Friday, 22 July 2016

3 ways to make tacit knowledge as findable as Pokemon

Lots of work is done, as part of Knowledge Management programs, to increase the findability of documents. But how do you make tacit knowledge findable, given that it is as invisible to the naked eye as Pokemon?


Source publicdomainpictures.net
The ratio of tacit to explicit knowledge in an organisation is an unknown factor. People often quote "80% of the knowledge is tacit" - but nobody knows for cure. It's a large proportion for sure, and in some organisations very new to Knowledge Management it can be way more than 80%. So how do we find that tacit knowledge when we need it?  You can't see it, you don't know where it is; you just know you  need it.

We work on finding documented knowledge through several approaches:

But how do we ensure tacit knowledge, still in people's heads, is findable?  The problem with tacit knowledge is that it is invisible. Like Pokemon, we can't see it, unless we have the tools to look for it.

Here are three tools we can use. 

Firstly we can link the people to the documented knowledge. By keeping the names with the knowledge we allow the reader of the document to find the originator, and ask for more detail - to ask for the tacit knowledge which never got into the document.

Secondly we network the people into communities of practice. If you ask a question of a community of practice, it will reach the person with the answer and with the relevant tacit knowledge, even if you do not know that person.

Thirdly we introduce a knowledge-finder system. By this I do not mean a personal directory system such as Facebook, LinkedIn or SharePoint's MySite. These sort of systems are very good for finding the personal details of someone who's name you already know, but are poor for finding people with specific knowledge or skills. Even LinkedIn struggles with this, with no way to search for a combination of endorsed skills, even if you trusted the endorsement system.

No, the best analogue for a people-finder is a dating site. Dating sites are designed to make people findable, based on certain personal characteristics ("Tall, dark haired, handsome, single etc"). People-finders in organisations need to make knowledge-holders equally findable ("expert in knowledge management, experienced in KM strategy and framework development") which means using metada lists of knowledge categories. Selecting knowledge-types from preset lists is constraining in terms of data entry, but it massively enhances findability, and findability is what we are looking for here - finding the tacit knowledge that is otherwise as invisible as Pokemon.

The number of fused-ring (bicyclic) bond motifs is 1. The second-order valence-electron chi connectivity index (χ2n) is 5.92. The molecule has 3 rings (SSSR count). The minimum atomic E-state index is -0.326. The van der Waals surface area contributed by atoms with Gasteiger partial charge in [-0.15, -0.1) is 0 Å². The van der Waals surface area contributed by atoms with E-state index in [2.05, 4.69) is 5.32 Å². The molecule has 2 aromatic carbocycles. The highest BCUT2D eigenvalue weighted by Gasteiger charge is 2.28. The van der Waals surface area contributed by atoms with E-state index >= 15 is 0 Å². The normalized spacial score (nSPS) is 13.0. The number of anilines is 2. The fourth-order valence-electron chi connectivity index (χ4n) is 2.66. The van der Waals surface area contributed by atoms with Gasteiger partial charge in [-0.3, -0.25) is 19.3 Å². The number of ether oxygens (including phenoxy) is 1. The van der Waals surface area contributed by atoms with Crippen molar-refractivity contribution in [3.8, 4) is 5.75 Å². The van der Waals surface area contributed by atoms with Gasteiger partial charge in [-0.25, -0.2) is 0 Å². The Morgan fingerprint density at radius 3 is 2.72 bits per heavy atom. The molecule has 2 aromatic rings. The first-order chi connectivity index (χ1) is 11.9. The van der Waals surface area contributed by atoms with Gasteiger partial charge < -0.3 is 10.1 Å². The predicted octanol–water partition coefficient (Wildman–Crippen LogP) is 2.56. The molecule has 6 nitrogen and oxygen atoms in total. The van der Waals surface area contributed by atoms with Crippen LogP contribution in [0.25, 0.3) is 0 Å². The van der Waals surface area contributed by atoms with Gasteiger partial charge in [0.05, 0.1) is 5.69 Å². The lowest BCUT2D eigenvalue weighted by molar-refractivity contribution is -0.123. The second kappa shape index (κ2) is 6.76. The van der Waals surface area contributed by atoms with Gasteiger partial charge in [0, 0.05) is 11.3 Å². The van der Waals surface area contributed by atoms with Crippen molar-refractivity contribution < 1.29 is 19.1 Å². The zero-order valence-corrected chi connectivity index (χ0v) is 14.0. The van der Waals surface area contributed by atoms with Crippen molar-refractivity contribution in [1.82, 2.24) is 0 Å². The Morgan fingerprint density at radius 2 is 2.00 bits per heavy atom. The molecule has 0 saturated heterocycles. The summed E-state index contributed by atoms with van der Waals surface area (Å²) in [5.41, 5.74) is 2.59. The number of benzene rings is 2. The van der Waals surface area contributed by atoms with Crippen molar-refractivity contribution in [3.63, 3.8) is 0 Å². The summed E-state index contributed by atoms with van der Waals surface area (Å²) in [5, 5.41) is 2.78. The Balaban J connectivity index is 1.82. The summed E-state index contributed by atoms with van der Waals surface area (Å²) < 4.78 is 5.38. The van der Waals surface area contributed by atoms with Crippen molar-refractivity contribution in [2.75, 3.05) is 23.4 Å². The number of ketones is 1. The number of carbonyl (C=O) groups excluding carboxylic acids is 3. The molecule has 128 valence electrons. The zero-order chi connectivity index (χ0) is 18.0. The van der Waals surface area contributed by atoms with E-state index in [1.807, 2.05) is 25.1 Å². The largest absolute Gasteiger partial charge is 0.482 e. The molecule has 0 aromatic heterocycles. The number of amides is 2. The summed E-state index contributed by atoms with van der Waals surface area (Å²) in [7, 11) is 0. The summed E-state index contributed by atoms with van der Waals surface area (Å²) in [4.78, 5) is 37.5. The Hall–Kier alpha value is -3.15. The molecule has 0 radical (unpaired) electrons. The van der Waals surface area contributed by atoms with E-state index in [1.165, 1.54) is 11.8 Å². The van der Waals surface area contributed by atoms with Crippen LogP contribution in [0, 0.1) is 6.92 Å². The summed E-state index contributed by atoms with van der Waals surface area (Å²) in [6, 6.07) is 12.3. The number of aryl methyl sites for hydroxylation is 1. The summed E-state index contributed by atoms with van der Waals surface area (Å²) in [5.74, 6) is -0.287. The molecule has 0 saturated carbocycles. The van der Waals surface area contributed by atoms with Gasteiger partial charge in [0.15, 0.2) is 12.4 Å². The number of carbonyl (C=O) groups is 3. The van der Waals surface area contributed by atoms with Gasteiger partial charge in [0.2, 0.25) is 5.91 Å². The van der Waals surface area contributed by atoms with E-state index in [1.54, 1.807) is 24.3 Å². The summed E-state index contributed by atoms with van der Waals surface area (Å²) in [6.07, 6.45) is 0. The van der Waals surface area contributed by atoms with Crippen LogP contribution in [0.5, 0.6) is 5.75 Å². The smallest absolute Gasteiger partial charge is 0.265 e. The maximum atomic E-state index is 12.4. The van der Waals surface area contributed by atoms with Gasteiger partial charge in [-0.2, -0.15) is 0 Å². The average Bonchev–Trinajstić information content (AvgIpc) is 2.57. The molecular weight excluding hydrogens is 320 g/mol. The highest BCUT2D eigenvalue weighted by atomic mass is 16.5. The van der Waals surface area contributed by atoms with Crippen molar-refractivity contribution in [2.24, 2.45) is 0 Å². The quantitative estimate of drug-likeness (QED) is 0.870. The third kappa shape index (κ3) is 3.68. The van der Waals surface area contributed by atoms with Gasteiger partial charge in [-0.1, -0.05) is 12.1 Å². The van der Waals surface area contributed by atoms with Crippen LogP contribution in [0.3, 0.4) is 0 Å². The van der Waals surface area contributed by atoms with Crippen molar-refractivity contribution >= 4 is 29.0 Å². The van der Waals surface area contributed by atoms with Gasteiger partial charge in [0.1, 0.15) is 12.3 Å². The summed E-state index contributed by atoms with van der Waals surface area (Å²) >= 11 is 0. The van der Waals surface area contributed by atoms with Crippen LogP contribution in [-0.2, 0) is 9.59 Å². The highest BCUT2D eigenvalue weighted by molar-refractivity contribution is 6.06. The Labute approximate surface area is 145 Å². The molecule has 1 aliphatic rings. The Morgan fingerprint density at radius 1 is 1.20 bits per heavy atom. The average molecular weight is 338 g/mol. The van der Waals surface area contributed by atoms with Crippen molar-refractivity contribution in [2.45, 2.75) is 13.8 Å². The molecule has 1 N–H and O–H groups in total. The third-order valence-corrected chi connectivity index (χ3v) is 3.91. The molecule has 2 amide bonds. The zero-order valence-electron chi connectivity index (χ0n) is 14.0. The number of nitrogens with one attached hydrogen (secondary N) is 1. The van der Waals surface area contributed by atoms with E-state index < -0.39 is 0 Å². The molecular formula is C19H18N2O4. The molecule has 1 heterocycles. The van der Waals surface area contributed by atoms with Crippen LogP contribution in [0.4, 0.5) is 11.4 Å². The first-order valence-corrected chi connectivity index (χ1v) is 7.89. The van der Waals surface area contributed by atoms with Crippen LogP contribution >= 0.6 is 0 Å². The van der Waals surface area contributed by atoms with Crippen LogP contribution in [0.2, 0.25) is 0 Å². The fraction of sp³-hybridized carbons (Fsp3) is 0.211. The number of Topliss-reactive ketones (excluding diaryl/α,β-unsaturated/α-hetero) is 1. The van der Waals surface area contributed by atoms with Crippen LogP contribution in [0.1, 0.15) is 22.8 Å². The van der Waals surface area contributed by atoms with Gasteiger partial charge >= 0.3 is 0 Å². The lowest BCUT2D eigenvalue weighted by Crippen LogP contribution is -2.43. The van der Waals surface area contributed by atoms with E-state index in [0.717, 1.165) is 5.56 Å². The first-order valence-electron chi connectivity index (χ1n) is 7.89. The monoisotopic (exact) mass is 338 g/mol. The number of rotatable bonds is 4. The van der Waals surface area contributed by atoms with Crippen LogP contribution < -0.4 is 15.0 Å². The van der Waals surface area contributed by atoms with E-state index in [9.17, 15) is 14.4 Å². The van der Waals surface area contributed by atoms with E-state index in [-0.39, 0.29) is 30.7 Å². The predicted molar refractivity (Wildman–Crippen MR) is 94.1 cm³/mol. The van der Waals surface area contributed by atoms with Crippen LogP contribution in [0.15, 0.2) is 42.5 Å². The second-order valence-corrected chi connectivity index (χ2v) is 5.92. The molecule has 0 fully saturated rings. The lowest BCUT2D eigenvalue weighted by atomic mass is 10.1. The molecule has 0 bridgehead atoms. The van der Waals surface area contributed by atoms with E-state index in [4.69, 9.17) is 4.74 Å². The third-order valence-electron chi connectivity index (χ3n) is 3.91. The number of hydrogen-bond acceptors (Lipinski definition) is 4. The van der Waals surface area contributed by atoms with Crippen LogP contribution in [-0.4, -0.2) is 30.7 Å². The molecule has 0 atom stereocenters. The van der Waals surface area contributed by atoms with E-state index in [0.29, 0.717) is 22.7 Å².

This sort of tacit-knowledge-finder is the Knowledge Manager's equivalent of Pokemon Go, acting as an index to all the tacit knowledge which is out there, but invisible to the naked eye. 


2 comments:

Jean-Luc Abelin said...

If we know that a company social network is mainly to find people and a sharing knowledge platform is to find content the purpose is to deploy a tool which able to do both action. As you said the capability to organize and structure knowledge in order to find it easily but also the capability to describe people an structure people with informations tags and link to content in order to find who knows what or who did what. Of course with community of practice members know these information but the challenge is to able everyone to find the good guy who is owner of the good information . So people must be treated as content clearly and efficiency

Nick Milton said...

Yes indeed Jean-Luc

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